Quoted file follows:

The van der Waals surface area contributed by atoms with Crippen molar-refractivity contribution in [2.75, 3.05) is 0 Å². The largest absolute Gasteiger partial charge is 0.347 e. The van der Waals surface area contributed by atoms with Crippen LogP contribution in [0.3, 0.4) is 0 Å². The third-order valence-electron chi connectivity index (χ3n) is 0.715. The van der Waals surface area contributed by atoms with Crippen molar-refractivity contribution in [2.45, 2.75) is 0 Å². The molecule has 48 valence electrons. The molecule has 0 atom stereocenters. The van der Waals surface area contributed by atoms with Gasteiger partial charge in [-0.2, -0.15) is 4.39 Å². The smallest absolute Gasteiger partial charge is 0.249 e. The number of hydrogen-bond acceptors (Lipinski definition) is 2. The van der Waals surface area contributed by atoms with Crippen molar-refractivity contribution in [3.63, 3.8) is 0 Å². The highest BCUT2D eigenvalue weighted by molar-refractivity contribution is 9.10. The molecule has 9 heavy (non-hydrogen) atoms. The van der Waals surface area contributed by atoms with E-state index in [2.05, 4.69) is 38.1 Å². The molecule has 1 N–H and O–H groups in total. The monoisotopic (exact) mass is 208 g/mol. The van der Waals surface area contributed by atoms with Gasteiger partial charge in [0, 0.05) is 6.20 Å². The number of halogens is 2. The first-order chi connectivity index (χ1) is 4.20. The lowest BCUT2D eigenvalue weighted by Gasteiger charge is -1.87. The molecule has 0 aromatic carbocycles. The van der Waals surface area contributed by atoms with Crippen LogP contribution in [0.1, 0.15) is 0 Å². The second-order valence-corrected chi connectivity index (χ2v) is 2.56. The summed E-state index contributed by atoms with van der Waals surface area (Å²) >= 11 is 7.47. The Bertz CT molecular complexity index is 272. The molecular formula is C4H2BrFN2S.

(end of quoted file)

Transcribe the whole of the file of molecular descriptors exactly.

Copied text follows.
The van der Waals surface area contributed by atoms with Crippen molar-refractivity contribution in [2.75, 3.05) is 0 Å². The largest absolute Gasteiger partial charge is 0.347 e. The van der Waals surface area contributed by atoms with Crippen LogP contribution in [0.3, 0.4) is 0 Å². The third-order valence-electron chi connectivity index (χ3n) is 0.715. The van der Waals surface area contributed by atoms with Crippen molar-refractivity contribution in [2.45, 2.75) is 0 Å². The molecule has 48 valence electrons. The molecule has 0 atom stereocenters. The van der Waals surface area contributed by atoms with Gasteiger partial charge in [-0.2, -0.15) is 4.39 Å². The smallest absolute Gasteiger partial charge is 0.249 e. The number of hydrogen-bond acceptors (Lipinski definition) is 2. The van der Waals surface area contributed by atoms with Crippen molar-refractivity contribution in [3.63, 3.8) is 0 Å². The highest BCUT2D eigenvalue weighted by molar-refractivity contribution is 9.10. The molecule has 9 heavy (non-hydrogen) atoms. The van der Waals surface area contributed by atoms with E-state index in [2.05, 4.69) is 38.1 Å². The molecule has 1 N–H and O–H groups in total. The monoisotopic (exact) mass is 208 g/mol. The van der Waals surface area contributed by atoms with Gasteiger partial charge in [0, 0.05) is 6.20 Å². The number of halogens is 2. The first-order chi connectivity index (χ1) is 4.20. The lowest BCUT2D eigenvalue weighted by Gasteiger charge is -1.87. The molecule has 0 aromatic carbocycles. The van der Waals surface area contributed by atoms with Crippen LogP contribution in [0.1, 0.15) is 0 Å². The second-order valence-corrected chi connectivity index (χ2v) is 2.56. The summed E-state index contributed by atoms with van der Waals surface area (Å²) >= 11 is 7.47. The Bertz CT molecular complexity index is 272. The molecular formula is C4H2BrFN2S.